DIY Star Wars Glass Cabochons Necklace
Learn how to make your own necklace with any photo, image, or clipping that's special to you using glass cabochons and round bezels.
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Today's project is for the Star Wars fans out there, and also for anyone who would love to learn how to personalize a glass necklace with images, book clippings, maps and more. I used a scrap of wrapping paper to create this geek-chic accessory, and all you need are a few basic supplies!
- Glass and bezel pendant set
- Coordinating chain - length will vary to your taste (18-36 inches)
- Mod Podge
- Paint brush
- Craft Squeegee or plastic card
- E6000 or other heavy-bond adhesive
- Interesting paper or image
Today I'm using a swatch of wrapping paper to create my custom cabochon. Get creative! I've also used maps, clippings from the dictionary and my favorite books, scrapbook paper, photos and more. You can get a good preview of how your necklace will look by placing the glass cab over the section of paper you like.
When you're satisfied, just trace around the cabochon, and cut the section out with a pair of scissors.
A note about using photos with this technique: you will need to print your own at home on regular paper (not photo paper) for a necklace that holds together long-term. Photo paper is not porous enough for the glass to attach in a way that's both secure and permanent using this tutorial, and you will lose some resolution when printing to regular paper at home. It still makes for a beautiful necklace, but I want to give that caution before you get started so that nobody is disappointed before beginning! Additionally, you may want to treat your photo with a paper sealant or wax before beginning, to ensure that it doesn't bleed under the glass - ink bleed will vary based on your home printer.
Give the top of your image a generous coat of Mod Podge, making sure it's fully covered. Full coverage is important since you will be able to see through the glass, and if there are gaps, they will be visible.
Apply the image to the flat side of the glass cab. Center it carefully, and press it down. You will get some ooze over the sides, and that's nothing to worry about just yet - it will clean up easily in the next step.
To ensure that the image is fully adhered with no bubbles, use a craft squeegee to squeeze the excess Mod Podge out from between the image and the glass. If you don't have a squeegee, a plastic card like an old membership card will also work - technically you could use a credit card or ID but it's about to get messy, so I wouldn't recommend it! I work first in one direction (for example, right to left) and then a second time in a perpendicular direction (bottom to top).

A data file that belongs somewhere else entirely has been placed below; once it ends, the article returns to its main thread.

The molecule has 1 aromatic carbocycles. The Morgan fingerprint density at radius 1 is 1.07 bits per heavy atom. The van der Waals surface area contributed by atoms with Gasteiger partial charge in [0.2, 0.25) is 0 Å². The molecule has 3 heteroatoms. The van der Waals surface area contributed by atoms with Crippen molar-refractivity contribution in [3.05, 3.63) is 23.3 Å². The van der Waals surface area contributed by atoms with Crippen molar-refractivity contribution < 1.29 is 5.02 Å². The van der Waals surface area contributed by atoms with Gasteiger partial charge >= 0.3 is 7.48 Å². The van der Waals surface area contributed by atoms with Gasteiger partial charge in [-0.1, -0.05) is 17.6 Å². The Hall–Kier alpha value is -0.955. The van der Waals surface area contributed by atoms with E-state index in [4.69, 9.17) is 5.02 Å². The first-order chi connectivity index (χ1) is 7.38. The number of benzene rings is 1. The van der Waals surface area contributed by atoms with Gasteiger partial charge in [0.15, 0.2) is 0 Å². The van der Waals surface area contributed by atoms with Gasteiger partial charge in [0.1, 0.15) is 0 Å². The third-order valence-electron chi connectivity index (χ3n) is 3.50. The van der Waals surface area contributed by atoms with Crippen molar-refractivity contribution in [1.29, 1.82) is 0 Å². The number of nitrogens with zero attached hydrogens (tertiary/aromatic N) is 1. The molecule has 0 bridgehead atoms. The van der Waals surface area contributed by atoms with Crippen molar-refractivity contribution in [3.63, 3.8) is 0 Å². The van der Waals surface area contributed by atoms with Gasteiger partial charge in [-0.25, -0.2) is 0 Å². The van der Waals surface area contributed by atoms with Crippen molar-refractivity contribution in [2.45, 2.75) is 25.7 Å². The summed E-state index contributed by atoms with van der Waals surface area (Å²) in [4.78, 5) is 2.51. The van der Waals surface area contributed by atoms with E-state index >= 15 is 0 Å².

Wipe any big blobs of Mod Podge off the glass with a paper towel, but don't worry about thin layers of residue. That's more easily cleaned off when it's dried. Give the backside of the image TWO coats of Mod Podge, allowing them to dry for about 10-15 minutes in between.
Once the cabochon has dried, take a damp paper towel and wipe off any dried Mod Podge on the front surface of the glass. Finally, add a VERY thin coat of E6000 inside the bezel. I cannot stress enough that a little goes a long way, here! If you get too much, it can cause dark spots to appear on your paper, which will be visible through the glass. I have found that by applying it mainly to the outer part of the bezel, if you should happen to get a small dark spot, it will be away from the center of the image, at least. Add your glass cabochon to the bezel, and to further thin out the adhesive, twist the cab around in the bezel for good measure. Finally, make sure that the image is straight within the bezel, and set it aside to dry for a few hours (I typically leave E6000 to dry overnight).
All that's left to do is to string it on a chain, and it's ready to wear! This style of pendant is one that can be worn at different lengths for different looks. I like to add mine to 30 inches of chain (a long style that hits between most women's chest and waist) - but you can also use chain as short as 18 inches for a more traditional length.
Because the glass is domed, this piece looks much clearer in-person than it does in photographs (where getting a non-reflective angle is just about impossible, haha). This is a really fun way to showcase the things you love best, whether it's Star Wars, books, a special place, or any of your other passions!